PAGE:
Five ways to make the most of career fairs

Want to speak face-to-face with recruiters in your industry?

Career fairs are a great way of getting in front of hiring managers and recruiters in your sector – not to mention an excellent opportunity to make valuable connections to help move your career forward. Not sure what you can do to make them work for you?  

Here are some of our top career fair tips, and how you can learn to use them to your advantage:

 

Know why you’re actually attending

No matter what your current job situation is, career fairs have a huge range of benefits.

However, if you don’t even know what the point of being there is, or what recruiters you could talk to, you’re only likely to be wasting your own time.

Maybe you want to ask about how to improve your CV? Or maybe there’s a particular job in mind that you’d like to know more about? Whatever it is, act on it and leave feeling satisfied.

A great deal of market research can be done here too, even for those of you not (yet) on the job hunt. Do not take this for granted.  

Write down what you want from the experience before you go, and you’ll automatically give yourself a goal to aim for by the end of the day.

Top tip: ALWAYS have copies of your CV to hand as well as examples of your work, if you have them).

 

Do ‘proper’ research

Never underestimate the importance of good preparation.

Job fair websites are great for providing detailed information regarding all upcoming events, including potential guest speakers and workshops. So start by seeing what companies are there, and where they’re likely to be.

You can also look up their vacancies online before you attend, which will give you a background of the type of roles they have available – not to mention give you some good material when it comes to thinking up potential questions you could ask.

And always work on your ‘elevator pitch’ in advance. It will make things far less awkward when it comes to introducing yourself on the big day.

Top tip: Prioritise who you really want to talk to, and head to these tables first. Turning up early is also a must – you don’t want to miss out on speaking to a company just because their stand is too busy.

 

Dress appropriately

Ah, the age-old dress code debate.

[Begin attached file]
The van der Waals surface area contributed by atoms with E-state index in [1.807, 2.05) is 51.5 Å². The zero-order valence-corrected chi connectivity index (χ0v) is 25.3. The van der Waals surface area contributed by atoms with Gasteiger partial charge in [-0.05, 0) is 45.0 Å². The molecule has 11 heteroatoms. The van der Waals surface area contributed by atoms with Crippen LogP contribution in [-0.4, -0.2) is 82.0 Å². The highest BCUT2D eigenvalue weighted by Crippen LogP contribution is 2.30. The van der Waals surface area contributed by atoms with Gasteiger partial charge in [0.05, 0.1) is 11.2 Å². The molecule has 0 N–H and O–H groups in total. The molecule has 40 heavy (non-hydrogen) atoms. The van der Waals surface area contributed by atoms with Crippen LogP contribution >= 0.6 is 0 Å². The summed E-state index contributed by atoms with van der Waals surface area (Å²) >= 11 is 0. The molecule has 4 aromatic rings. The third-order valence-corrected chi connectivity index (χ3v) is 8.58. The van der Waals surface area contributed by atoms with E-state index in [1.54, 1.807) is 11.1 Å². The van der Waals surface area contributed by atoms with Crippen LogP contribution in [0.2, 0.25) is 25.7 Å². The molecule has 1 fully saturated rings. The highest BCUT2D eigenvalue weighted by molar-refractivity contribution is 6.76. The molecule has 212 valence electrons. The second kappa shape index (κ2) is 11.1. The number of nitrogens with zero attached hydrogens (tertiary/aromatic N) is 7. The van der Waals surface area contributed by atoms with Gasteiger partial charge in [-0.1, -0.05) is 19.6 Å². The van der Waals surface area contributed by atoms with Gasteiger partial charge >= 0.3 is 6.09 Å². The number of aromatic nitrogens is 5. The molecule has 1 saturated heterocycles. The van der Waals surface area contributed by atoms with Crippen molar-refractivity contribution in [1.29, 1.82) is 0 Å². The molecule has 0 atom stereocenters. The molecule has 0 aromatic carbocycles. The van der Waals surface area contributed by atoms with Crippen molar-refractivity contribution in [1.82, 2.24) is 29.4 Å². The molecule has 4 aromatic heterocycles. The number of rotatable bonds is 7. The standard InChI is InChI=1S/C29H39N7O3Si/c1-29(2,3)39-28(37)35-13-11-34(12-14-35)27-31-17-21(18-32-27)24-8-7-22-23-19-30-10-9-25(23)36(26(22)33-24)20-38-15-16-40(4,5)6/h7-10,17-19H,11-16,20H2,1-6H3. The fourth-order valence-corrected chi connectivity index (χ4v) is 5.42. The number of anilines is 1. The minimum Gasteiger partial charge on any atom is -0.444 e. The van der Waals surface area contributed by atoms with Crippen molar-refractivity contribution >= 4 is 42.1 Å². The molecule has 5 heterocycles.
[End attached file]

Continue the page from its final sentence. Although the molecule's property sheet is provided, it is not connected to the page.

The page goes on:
Heels or flats? To tie, or not to tie? Nike tech-fleece tracksuit, or literally anything else? We get it. Putting together an ‘appropriate’ outfit for these occasions can always be a challenge.

Try to think of it as somewhere between a job interview and a work event. It’s your chance to sell yourself to potential recruiters and give off a good first impression. And, let’s face it, why would you want to give your well thought-out elevator pitch dressed in a hoodie and bright green trainers?

Additionally, you have no real idea of the influence the people you’re meeting have on the hiring process. So, although their badge may not say “impress me, and I will get you employed”, they could actually help make the decision. Or at least remember you when you application comes through.

So dress accordingly, be professional and hope for the best.

Top tip: It’s always better to be underdressed than overdressed. Think ‘professional’: shirts and trousers, smart skirts and dresses. And leave the baseball caps at home…

 

Network

Jobseekers and employers alike, understand the value of ‘networking’.

Why? Well, remember the recruiter whose badge didn’t imply they were a key decision maker in their company? Because of your chat, they made you aware that their partner was the Talent Acquisition Manager of your dream company, and so they’d be more than happy to pass over your details.

Now is this likely to happen at every event? No. But if even one recruiter you speak to takes your details down, then the event has been well worth it.

And they aren’t just about connecting with recruiters. There are a number of insightful career coaches and like-minded job seekers out there who will be more than willing to help you improve everything from your applications to your personal branding.

As a wise man once said, ‘networking is more about farming, than it is about hunting’. So go on, plant those crops and watch as they yield fruitful dividend. Also, you know, another helpful analogy which isn’t about farming.

Top tip: Some research suggests that up to 70% of people in their current roles assumed these through effective networking. So don’t pass up your chance to make the right connections.

 

Follow up

Our number one tip for career fairs? Don’t just think of the short-term gains.

Using the connections you’ve made to actually benefit your career can often come weeks, months or even years down the line. So, in order to make the most of them you have to put the work in first.

Once you’ve got their details (did someone say business cards?), send them a follow-up email a few days later thanking them for their time. And add them to your professional networks across your social channels, if possible. That way you’ll know as soon as a relevant role comes up.

Finally, the most effective career fair candidates make themselves memorable. Be personable, be personal (i.e. asking about their experiences, rather than generic questions about the company), and relax.

It could just be the start of a brand new career.

Top tip: In your email or invitation on social, always try and mention one thing you learned or enjoyed about the conversation. That way they’ve got an easy reference point to remember your conversation.

 

 

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